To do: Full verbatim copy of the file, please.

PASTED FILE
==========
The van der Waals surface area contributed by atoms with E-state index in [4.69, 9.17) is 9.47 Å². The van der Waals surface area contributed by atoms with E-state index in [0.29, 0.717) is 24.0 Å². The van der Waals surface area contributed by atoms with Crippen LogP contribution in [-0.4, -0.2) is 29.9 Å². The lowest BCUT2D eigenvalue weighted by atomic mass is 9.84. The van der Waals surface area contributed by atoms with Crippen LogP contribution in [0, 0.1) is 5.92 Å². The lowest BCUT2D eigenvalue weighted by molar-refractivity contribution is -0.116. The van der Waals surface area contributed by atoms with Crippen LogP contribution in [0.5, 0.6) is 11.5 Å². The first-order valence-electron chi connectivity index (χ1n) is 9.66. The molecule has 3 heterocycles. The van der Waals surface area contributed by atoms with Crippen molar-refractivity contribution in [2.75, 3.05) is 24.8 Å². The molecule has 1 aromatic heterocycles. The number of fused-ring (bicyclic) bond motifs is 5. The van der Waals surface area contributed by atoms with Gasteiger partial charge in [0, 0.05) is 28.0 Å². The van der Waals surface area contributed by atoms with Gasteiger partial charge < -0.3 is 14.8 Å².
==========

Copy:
The van der Waals surface area contributed by atoms with E-state index in [4.69, 9.17) is 9.47 Å². The van der Waals surface area contributed by atoms with E-state index in [0.29, 0.717) is 24.0 Å². The van der Waals surface area contributed by atoms with Crippen LogP contribution in [-0.4, -0.2) is 29.9 Å². The lowest BCUT2D eigenvalue weighted by atomic mass is 9.84. The van der Waals surface area contributed by atoms with Crippen LogP contribution in [0, 0.1) is 5.92 Å². The lowest BCUT2D eigenvalue weighted by molar-refractivity contribution is -0.116. The van der Waals surface area contributed by atoms with Crippen LogP contribution in [0.5, 0.6) is 11.5 Å². The first-order valence-electron chi connectivity index (χ1n) is 9.66. The molecule has 3 heterocycles. The van der Waals surface area contributed by atoms with Crippen molar-refractivity contribution in [2.75, 3.05) is 24.8 Å². The molecule has 1 aromatic heterocycles. The number of fused-ring (bicyclic) bond motifs is 5. The van der Waals surface area contributed by atoms with Gasteiger partial charge in [0, 0.05) is 28.0 Å². The van der Waals surface area contributed by atoms with Gasteiger partial charge < -0.3 is 14.8 Å².